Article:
0

I have two lists:

list1 = ['670', '619', '524', '670', '693', '693', '693', '632', '671']
list2 = ['JAIPUR', 'MUMBAI', 'DELHI', 'UDAIPUR', 'GOA', 'GOA', 'GOA', 'LUCKNOW', 'JAIPUR']

I want to make a dictionary out of this. Please note the two lists exactly in the order that it should be mapped into. Like for key '670' value us 'JAIPUR' and so on.

But when I tried, it gives output as:

d = dict(zip(list1, list2))

{'670': 'UDAIPUR', '619': 'MUMBAI', '524': 'DELHI', '693': 'GOA', '632': 'LUCKNOW', '671': 'JAIPUR'}

It takes only the latest value if multiple values are found for a single key. However what I want is multiple values for a single key like 670 should have:

'670': ['JAIPUR', 'UDAIPUR']

Can anyone help.

  • 1
    dict objects associate key-value pairs where the keys are unique. However, your values can be containers themselves, so, for example a list or a tuple. – juanpa.arrivillaga Oct 24 '17 at 10:24
  • 2
    Is there a logic? In the example shared, you have equal number of elements in list1 and list2. – Parijat Purohit Oct 24 '17 at 10:24
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    How would you determine which element(s) from list2 should be mapped to each key from list1? Update your question and you might get more helpful answers. – TeaPow Oct 24 '17 at 10:26
4

Use defaultdict :

>>> from collections import defaultdict
>>> d = defaultdict(list)
>>> for i,key in enumerate(list1): 
        if list2[i] not in d[key]:            #to add only unique values (ex: '693':'goa')
            d[key].append(list2[i]) 

>>> d
=> defaultdict(<class 'list'>, {'670': ['JAIPUR', 'UDAIPUR'], '619': ['MUMBAI'], 
               '524': ['DELHI'], '693': ['GOA'], '632': ['LUCKNOW'], '671': ['JAIPUR']})
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    This is exactly what I was looking for. Also removes any duplicate values. Perfect ! Thank you – Marvin Oct 24 '17 at 11:36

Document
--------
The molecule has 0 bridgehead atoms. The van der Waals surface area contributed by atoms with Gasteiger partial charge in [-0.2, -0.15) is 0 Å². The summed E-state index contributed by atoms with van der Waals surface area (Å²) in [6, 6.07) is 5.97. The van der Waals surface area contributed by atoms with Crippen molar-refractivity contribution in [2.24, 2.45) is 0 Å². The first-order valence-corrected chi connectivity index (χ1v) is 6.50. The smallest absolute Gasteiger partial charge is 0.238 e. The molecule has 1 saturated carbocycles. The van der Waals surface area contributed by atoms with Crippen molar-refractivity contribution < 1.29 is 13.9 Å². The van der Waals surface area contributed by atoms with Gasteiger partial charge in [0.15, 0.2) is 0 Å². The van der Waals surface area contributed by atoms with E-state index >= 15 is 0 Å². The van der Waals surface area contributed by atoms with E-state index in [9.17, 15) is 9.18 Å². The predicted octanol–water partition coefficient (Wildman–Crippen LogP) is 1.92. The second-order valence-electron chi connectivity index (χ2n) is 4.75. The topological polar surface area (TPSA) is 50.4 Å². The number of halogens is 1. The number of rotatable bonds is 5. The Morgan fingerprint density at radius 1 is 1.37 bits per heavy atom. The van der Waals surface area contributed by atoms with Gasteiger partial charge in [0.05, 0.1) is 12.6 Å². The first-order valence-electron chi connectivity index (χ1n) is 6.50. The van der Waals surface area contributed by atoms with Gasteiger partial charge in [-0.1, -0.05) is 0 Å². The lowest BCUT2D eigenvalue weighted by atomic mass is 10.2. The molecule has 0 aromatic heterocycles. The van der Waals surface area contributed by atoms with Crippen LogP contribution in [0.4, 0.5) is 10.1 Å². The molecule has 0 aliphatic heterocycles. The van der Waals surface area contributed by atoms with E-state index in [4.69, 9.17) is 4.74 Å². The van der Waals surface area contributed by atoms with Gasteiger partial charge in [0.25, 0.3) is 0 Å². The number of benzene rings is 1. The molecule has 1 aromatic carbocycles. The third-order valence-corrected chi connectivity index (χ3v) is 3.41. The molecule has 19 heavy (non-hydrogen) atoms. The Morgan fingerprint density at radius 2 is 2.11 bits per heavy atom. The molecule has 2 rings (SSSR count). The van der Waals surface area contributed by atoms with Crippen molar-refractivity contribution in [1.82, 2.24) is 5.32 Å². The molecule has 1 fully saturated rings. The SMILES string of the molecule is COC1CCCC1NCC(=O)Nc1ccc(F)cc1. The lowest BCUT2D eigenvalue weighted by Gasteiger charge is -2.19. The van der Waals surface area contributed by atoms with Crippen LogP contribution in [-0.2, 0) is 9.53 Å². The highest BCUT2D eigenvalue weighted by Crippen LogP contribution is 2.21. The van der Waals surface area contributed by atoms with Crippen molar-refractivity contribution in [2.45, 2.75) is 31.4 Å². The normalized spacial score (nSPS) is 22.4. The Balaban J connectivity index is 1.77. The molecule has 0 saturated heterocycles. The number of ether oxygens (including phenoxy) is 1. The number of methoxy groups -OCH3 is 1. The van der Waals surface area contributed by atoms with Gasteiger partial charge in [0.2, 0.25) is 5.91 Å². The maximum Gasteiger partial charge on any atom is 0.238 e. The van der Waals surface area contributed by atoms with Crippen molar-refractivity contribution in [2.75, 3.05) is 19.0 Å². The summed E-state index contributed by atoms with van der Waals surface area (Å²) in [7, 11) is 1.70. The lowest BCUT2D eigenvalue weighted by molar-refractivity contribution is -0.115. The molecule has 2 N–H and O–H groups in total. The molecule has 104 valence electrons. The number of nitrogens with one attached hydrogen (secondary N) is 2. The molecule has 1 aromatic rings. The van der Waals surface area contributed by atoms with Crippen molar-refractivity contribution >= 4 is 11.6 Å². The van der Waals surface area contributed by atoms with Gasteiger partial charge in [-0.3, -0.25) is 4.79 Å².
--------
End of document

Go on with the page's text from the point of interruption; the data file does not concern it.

• @VinnyKaur : glad to help – Kaushik NP Oct 24 '17 at 11:49
  • @mrCarnivore : defaultdict is nothing but a wrapper around dict , and so it offers a few extra functionalities, but all its basic structuring from dict are intact too. – Kaushik NP Oct 24 '17 at 12:43
  • @KaushikNP can you please explain the part enumerate(list1) does here – Marvin Oct 25 '17 at 12:26
  • @VinnyKaur : its used to access both Index along with the elements when iterating over the list here. You could go through : Iterate a list with indexes in Python for better example on how its used. – Kaushik NP Oct 25 '17 at 15:30
1

What you need is grouping by the list1 items. Use collections.defaultdict object:

import collections

list1 = ['670', '619', '524', '670', '693', '693', '693', '632', '671']
list2 = ['JAIPUR', 'MUMBAI', 'DELHI', 'UDAIPUR', 'GOA', 'GOA', 'GOA', 'LUCKNOW', 'JAIPUR']
result = collections.defaultdict(list)

for t in zip(list1, list2):
    result[t[0]].append(t[1])

print(dict(result))

The output:

{'524': ['DELHI'], '671': ['JAIPUR'], '632': ['LUCKNOW'], '670': ['JAIPUR', 'UDAIPUR'], '619': ['MUMBAI'], '693': ['GOA', 'GOA', 'GOA']}
  • how does it identify list1 as t[0] and list2 as t[1]. Apologies if the question sounds silly, but python is new for me. – Marvin Oct 24 '17 at 11:21
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    @VinnyKaur, zip() function generates a list/generator of tuples where each tuple contains consecutive values from all passed iterables, like (670, 'JAIPUR'), (619, 'MUMBAI') ... – RomanPerekhrest Oct 24 '17 at 11:28
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Since dicts can not have more than one element with the same key the newer values for that key that are assigned to a dict overwrite the older ones.

So with this code it works:

list1 = ['670', '619', '524', '670', '693', '693', '693', '632', '671']
list2 = ['JAIPUR', 'MUMBAI', 'DELHI', 'UDAIPUR', 'GOA', 'GOA', 'GOA', 'LUCKNOW', 'JAIPUR']

def extendDictValue(d, key, value):
    if key in d:
        d[key].append(value)
    else:
        d[key] = [value]

d={}
for key, value in zip(list1, list2):
    extendDictValue(d, key, value)

print(d)

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